Corporate treasurers must learn the lessons of rate rises
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Corporate treasurers must learn the lessons of rate rises

Corporates continue to exhibit worrying levels of complacency when it comes to the implications of rate rises for their bottom line.

Photo: iStock

According to the Bank for International Settlements, just half of 14,000 European and US companies with variable-rate debt were hedging their interest-rate risk at the end of last year, despite evidence that firms that hedge experienced a smaller negative impact on their interest coverage ratios and market valuations as rates rose.

This tallies with the findings of Chatham Financial’s January 2024 ‘State of financial risk management’ report, particularly that smaller companies with less robust interest-rate hedging practices have been disproportionately impacted by the rising rate environment.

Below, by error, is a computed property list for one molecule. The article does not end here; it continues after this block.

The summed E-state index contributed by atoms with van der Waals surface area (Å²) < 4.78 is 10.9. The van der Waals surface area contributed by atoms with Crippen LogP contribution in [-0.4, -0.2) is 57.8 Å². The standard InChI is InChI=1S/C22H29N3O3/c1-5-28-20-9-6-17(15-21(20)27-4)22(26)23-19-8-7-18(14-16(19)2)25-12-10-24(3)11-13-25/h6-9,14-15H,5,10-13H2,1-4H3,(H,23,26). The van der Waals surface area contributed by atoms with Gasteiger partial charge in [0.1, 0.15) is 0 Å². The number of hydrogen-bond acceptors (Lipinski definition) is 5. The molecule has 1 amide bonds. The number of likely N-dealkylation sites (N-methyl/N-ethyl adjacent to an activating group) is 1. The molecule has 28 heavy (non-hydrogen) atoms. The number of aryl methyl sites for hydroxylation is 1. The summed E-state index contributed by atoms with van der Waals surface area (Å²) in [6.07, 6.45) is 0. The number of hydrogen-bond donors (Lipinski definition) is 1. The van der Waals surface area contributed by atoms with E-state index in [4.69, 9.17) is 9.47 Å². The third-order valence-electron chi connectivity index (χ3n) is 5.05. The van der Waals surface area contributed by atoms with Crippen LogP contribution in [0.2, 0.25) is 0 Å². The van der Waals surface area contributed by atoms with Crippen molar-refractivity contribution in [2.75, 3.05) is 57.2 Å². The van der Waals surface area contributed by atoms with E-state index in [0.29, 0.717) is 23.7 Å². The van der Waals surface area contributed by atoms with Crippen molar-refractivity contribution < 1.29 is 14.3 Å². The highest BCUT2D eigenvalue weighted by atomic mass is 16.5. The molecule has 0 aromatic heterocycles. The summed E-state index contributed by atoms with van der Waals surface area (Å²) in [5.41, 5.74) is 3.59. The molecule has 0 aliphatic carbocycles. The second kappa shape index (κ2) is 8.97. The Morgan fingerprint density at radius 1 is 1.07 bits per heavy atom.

Chatham Financial also noted that although a smaller percentage of companies are exposed to foreign currencies than interest rates, those that are are more likely to hedge that FX risk – suggesting that treasurers need to become more knowledgeable about the impact of interest rate movements on their businesses.

Sigh of relief

Some financial directors have learnt the hard way about the risk of remaining 100% on floating-rate debt, suggests Abhishek Sachdev, founder of Vedanta Hedging.

“Following a very challenging period last summer, treasurers are now breathing a sigh of relief that they no longer need to pay to enter into swaps,” he says.

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